Infant Series: Eye Discharge, Nasal Congestion & Breathing
One of the most common problems with infants are a blocked tear duct, also called the nasolacrimal duct. The duct is a small opening on the inside of the eye which drains tears into the inner nasal area. When it is narrowed or blocked, tears build up forming a yellow, crusty discharge. Typically, this discharge is intermittent, lasting days to weeks at a time, usually building up during sleep and controlled with a warm washcloth to wipe away the tear build up.
One can also massage the duct by gently rubbing your finger down the bridge of the nose. The natural course is that as baby grows, the duct grows too and opens up usually by 6- 9 months.
Rarely, the tears get superinfected and form a thicker, green, stringy discharge which does not resolve within 2-3 days and often associated with conjunctivitis, which needs antibiotics. If recurrent infection occurs, sometimes ophthalmology consultation is warranted for mechanical opening of the tear duct.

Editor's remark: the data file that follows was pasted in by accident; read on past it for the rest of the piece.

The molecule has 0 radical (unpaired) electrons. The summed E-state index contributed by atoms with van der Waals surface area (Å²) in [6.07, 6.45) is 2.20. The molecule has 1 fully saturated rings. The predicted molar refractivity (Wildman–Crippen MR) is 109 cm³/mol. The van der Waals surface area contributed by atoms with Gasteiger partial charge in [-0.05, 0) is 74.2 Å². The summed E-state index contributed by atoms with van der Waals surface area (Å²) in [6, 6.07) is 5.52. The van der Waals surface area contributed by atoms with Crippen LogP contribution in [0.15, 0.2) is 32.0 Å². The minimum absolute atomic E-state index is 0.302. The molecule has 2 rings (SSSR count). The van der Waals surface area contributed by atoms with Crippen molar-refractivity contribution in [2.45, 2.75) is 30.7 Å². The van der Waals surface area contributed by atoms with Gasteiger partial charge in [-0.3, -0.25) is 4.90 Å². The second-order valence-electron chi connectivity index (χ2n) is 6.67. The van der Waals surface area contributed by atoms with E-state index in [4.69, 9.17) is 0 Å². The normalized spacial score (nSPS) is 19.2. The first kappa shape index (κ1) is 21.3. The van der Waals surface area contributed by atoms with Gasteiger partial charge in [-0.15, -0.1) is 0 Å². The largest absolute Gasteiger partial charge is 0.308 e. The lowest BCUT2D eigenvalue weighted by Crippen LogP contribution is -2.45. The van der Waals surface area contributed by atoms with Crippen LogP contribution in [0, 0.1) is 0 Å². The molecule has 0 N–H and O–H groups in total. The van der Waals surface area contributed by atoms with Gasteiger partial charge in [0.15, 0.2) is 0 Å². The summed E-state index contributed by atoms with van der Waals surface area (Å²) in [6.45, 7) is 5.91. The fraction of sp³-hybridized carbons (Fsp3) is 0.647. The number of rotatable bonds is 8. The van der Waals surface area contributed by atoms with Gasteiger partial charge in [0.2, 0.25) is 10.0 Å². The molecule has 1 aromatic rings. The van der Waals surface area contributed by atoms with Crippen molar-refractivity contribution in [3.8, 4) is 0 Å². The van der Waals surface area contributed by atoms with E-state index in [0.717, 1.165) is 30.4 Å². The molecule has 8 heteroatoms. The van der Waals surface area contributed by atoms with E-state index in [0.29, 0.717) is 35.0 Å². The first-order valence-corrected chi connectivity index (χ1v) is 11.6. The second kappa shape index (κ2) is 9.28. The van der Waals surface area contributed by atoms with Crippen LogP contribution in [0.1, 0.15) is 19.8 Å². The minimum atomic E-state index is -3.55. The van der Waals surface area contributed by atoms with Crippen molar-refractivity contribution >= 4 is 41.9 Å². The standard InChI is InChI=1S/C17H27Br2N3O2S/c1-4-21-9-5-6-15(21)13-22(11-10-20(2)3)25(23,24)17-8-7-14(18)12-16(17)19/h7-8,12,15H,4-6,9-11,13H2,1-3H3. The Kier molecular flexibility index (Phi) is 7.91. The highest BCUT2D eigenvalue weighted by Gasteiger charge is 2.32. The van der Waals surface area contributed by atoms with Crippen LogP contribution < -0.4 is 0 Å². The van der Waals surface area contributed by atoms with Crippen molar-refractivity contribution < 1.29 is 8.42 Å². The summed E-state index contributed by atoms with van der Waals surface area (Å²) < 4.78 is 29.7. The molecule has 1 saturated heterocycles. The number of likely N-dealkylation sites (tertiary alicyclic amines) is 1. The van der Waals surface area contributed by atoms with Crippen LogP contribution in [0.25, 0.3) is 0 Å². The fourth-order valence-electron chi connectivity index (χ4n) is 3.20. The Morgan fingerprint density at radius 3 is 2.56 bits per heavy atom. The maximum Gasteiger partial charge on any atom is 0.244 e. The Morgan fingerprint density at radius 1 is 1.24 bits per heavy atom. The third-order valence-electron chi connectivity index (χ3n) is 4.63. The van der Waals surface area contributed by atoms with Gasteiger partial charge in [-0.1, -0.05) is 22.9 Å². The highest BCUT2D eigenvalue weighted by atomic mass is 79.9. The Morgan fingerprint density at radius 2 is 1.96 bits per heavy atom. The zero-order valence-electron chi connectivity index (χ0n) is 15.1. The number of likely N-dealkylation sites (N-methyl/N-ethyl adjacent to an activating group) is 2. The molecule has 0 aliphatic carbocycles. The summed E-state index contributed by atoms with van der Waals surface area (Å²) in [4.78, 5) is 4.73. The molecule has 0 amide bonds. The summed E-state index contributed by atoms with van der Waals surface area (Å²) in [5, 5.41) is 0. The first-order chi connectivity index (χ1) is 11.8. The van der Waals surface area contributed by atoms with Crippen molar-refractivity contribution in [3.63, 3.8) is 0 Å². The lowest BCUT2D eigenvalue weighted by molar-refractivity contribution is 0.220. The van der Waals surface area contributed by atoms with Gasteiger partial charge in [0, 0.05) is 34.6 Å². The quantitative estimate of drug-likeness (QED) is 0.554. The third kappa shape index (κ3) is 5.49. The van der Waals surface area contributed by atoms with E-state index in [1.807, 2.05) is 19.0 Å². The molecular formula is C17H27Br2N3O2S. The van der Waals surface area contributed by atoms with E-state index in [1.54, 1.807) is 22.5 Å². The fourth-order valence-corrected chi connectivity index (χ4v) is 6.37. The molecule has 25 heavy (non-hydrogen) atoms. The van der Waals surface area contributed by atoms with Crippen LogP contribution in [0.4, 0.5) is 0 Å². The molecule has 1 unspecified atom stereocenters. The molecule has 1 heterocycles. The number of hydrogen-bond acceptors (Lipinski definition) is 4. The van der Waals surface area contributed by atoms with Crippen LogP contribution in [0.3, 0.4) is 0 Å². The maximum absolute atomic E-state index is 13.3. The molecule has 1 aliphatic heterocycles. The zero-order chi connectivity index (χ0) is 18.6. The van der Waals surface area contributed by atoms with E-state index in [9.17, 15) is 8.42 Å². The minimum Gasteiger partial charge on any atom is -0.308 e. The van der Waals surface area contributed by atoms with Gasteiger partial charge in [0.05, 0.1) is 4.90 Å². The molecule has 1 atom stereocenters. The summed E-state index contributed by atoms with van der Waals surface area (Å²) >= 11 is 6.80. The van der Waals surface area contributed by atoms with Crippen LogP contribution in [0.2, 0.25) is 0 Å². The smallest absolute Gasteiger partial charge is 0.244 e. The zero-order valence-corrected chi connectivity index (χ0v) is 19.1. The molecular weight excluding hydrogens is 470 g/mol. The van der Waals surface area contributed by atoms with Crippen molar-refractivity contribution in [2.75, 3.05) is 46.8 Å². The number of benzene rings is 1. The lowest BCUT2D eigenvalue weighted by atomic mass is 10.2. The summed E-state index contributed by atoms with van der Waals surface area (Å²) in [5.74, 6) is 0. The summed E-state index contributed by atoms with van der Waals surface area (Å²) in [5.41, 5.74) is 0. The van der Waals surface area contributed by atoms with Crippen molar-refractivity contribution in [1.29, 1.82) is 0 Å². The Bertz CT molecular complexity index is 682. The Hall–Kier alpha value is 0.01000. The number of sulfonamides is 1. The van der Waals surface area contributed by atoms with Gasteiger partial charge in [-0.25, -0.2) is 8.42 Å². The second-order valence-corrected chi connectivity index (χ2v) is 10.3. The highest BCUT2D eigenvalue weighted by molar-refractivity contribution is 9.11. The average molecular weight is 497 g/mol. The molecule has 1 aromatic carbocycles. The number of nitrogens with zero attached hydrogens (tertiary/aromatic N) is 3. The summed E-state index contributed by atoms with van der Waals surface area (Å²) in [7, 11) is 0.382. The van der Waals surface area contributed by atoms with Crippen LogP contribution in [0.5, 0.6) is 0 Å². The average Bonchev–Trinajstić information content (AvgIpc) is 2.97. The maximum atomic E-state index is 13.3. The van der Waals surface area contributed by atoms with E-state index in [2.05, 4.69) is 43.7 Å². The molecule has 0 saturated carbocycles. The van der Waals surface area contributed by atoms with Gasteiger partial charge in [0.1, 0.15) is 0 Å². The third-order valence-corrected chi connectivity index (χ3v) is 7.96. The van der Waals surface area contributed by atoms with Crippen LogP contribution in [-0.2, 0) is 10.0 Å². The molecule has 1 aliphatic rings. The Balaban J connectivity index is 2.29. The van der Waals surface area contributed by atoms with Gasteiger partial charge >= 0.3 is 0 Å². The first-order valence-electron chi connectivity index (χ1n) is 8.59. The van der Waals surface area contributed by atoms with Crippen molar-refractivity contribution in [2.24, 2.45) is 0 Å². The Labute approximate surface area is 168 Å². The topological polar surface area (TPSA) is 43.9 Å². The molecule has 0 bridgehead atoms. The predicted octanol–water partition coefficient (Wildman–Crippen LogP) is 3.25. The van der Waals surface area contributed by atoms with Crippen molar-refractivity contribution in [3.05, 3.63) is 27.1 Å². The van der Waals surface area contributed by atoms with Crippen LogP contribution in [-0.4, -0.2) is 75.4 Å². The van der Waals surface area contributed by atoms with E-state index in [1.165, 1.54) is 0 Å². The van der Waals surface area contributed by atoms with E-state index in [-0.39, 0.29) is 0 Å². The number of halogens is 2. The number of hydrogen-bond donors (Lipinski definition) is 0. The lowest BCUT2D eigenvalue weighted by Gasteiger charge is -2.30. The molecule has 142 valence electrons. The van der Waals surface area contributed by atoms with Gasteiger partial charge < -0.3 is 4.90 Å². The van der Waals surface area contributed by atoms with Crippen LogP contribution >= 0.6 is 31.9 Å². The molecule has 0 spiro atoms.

In addition to narrow tear ducts, many babies also have narrow nasal passageways at birth causing nasal congestion. Babies are obligate nasal breathers which means they preferentially breath through their nose. This means that small nasal canals can make a lot of noise but usually pose no threat to your baby. As long as your baby is feeding well and has no increase work of breathing, no treatment other than nasal bulb syringe aspiration is necessary. This usually resolves by 3-6 months.
Infants can have an irregular breathing pattern during sleep called periodic breathing where rapid breathing for 10-20 seconds is followed by a pause. This is considered normal and resolves as the breathing center in the brain matures. If you notice color changes (blue color around the lips) or pauses lasting longer than 10 seconds, this is not normal and needs evaluation to other causes.